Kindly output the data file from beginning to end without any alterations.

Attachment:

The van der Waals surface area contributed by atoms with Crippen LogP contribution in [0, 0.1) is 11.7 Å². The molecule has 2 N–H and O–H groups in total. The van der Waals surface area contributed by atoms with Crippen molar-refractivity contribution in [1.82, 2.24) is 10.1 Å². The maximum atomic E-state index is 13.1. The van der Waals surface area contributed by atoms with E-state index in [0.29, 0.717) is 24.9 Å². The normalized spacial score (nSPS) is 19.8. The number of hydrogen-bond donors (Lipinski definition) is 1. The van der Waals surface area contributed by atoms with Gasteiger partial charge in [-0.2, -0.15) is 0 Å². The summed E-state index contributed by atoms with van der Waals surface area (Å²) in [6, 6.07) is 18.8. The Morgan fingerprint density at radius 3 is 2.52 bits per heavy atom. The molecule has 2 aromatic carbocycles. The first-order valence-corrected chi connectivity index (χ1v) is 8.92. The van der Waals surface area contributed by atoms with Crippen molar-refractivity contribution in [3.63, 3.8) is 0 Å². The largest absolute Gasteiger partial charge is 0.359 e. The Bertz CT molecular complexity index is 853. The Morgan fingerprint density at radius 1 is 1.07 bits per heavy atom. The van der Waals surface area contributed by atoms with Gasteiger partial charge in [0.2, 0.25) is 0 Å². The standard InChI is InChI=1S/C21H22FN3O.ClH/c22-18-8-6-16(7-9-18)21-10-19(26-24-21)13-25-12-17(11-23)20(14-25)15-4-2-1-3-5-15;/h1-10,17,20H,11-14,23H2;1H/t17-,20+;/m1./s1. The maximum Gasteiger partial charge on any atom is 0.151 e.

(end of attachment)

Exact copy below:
The van der Waals surface area contributed by atoms with Crippen LogP contribution in [0, 0.1) is 11.7 Å². The molecule has 2 N–H and O–H groups in total. The van der Waals surface area contributed by atoms with Crippen molar-refractivity contribution in [1.82, 2.24) is 10.1 Å². The maximum atomic E-state index is 13.1. The van der Waals surface area contributed by atoms with E-state index in [0.29, 0.717) is 24.9 Å². The normalized spacial score (nSPS) is 19.8. The number of hydrogen-bond donors (Lipinski definition) is 1. The van der Waals surface area contributed by atoms with Gasteiger partial charge in [-0.2, -0.15) is 0 Å². The summed E-state index contributed by atoms with van der Waals surface area (Å²) in [6, 6.07) is 18.8. The Morgan fingerprint density at radius 3 is 2.52 bits per heavy atom. The molecule has 2 aromatic carbocycles. The first-order valence-corrected chi connectivity index (χ1v) is 8.92. The van der Waals surface area contributed by atoms with Crippen molar-refractivity contribution in [3.63, 3.8) is 0 Å². The largest absolute Gasteiger partial charge is 0.359 e. The Bertz CT molecular complexity index is 853. The Morgan fingerprint density at radius 1 is 1.07 bits per heavy atom. The van der Waals surface area contributed by atoms with Gasteiger partial charge in [0.2, 0.25) is 0 Å². The standard InChI is InChI=1S/C21H22FN3O.ClH/c22-18-8-6-16(7-9-18)21-10-19(26-24-21)13-25-12-17(11-23)20(14-25)15-4-2-1-3-5-15;/h1-10,17,20H,11-14,23H2;1H/t17-,20+;/m1./s1. The maximum Gasteiger partial charge on any atom is 0.151 e.